Tag Archives: charity fundraiser

A Look at Mother’s Day Charity and Fundraising Events

Charity Fundraising for Mother’s day

For many people, mums are the heart and soul of a family, but sometimes we forget to say thank you for all the amazing things they do. With Mother’s Day approaching, we spoke to a number of charities holding events or campaigns that celebrate mums.

Action Cancer

Action Cancer is Northern Ireland’s leading local cancer charity. It provides a variety of services such as digital breast screening, therapy services, M.O.T health checks and health promotion programmes. They don’t receive any government funding for the work they do, so all funding

Local participants preparing for the Action Cancer walk

Local participants preparing for the Action Cancer walk

comes from donations from the public.

Action Cancer’s Fundraising Events Officer, Arlene Creighton, is organising their Mother’s Day walk this year.

“The Mother’s Day walk is an annual event we hold in honour of mothers in the beautiful Hillsborough Forest park grounds. People take part in memory of lost mothers, with their children, as a celebration of beating cancer or just to enjoy a lovely walk whilst fundraising for a great cause. It’s 1.5 miles long and fairly gentle, so is suitable for everyone no matter their age and fitness level. Buggies are welcome too!

“At the end, every participant receives a goody bag provided by SuperValu  and mid-morning tea, coffee, scones and other treats, so it makes for a lovely day. For people who’ve lost someone close to them, it can be a very comforting event where you can meet other people in similar circumstances. Read more

A Charity Event Comes out Kicking for Epilepsy Action

Don’t Let Epilepsy Hold You Back

Andrew and his family at an Epilepsy Action stand

Andrew and his family at an Epilepsy Action stand

Andrew Jackson’s story is inspiring – not the 19th century US president, but a courageous epilepsy sufferer from Lincolnshire. Despite his condition, Andrew is a black belt in taekwondo, a fundraiser for Epilepsy Action and a proud father.

If you’re living with epilepsy or supporting someone who is, read on to find out how he does it.

Watching Out For The Warning Signs

Andrew, 39, developed epilepsy aged 2 years old after contracting measles. Over the years he’s learnt how to manage his condition, but it hasn’t been an easy journey. His seizures range from absences to multiple fits in a row without regaining consciousness – a condition known as status epilepticus.

“I’m one of six children and one of my brothers also has epilepsy. Another brother had childhood epilepsy but he stopped having seizures when he was about ten years old, so I think my family has a genetic predisposition to the condition.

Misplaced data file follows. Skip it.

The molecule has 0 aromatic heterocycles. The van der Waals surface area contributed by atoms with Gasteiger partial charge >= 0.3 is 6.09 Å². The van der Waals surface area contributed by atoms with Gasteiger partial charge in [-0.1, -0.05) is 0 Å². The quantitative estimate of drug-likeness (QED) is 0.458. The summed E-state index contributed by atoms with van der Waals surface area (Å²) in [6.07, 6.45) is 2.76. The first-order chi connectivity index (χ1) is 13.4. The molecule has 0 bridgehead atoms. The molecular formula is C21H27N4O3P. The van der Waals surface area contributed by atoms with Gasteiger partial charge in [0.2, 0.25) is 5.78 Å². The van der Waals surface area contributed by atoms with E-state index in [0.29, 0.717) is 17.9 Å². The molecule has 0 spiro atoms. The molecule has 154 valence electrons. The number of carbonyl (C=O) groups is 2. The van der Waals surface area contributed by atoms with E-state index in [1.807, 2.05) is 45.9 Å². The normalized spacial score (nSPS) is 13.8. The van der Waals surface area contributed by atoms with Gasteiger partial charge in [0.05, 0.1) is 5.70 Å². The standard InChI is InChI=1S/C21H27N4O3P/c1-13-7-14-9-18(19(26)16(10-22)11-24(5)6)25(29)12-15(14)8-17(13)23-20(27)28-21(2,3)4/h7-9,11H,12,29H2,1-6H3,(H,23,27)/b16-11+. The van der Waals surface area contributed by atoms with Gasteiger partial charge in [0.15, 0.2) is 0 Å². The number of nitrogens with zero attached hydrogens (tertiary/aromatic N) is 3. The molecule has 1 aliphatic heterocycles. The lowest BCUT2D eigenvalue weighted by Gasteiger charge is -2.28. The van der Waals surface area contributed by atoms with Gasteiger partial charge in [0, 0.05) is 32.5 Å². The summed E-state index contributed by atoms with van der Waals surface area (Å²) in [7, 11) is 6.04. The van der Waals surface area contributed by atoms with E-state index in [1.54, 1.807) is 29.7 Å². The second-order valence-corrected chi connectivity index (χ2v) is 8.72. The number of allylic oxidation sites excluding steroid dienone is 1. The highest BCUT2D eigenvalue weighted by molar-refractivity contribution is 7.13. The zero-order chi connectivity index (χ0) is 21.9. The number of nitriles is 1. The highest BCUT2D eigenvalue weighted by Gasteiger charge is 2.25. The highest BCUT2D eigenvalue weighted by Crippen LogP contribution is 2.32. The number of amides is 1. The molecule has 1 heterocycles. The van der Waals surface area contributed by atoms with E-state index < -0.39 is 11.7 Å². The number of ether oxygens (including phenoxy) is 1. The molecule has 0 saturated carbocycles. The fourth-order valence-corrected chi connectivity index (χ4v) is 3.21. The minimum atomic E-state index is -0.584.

“I take a variety of medications on a daily basis to deal with my epilepsy. I set an alarm to remind me, but I generally remember and have been self-medicating for years. My medication can have side effects such as making my hands shake, and one can make you very tired if it’s not taken at the same time each day.

As well as taking medication, recognising things that can bring on a seizure is important. Andrew knows that stress and extreme tiredness are triggers for him. Read more

Louise Running the Race for Life in honour of her sister

Rare Form of Cancer a Deadly Killer

Cancer is one of the top five killers in Britain, with Cancer Research results showing it killed 254 people for every 100,000 in 2012. Louise Ann Dennard knows only too well how suddenly cancer can strike, having lost her younger sister to Malignant Peripheral Nerve Sheath Tumors (MPNST), a rare form of the disease, in 2011.

Louise and Nattalie

Louise and Nattalie

This type of tumour usually affects children and young adults and current treatment for it includes surgery, radiation therapy and chemotherapy. Although treatment can help increase the chances of survival, it can also be very hard on the body.

A Shocking Diagnosis

On the 1st March 2011, Nattalie’s lung collapsed and she was rushed to hospital in a critical condition with only a 50% chance of survival.

Louise spoke to us about that difficult time.

“Like the little fighter that she was, she managed to pull through, although post operation she was very weak for a long time. The doctors had discovered a tumour the size of a rugby ball crushing her chest and diagnosed malignant peripheral nerve sheath tumours (MPNST).

Read more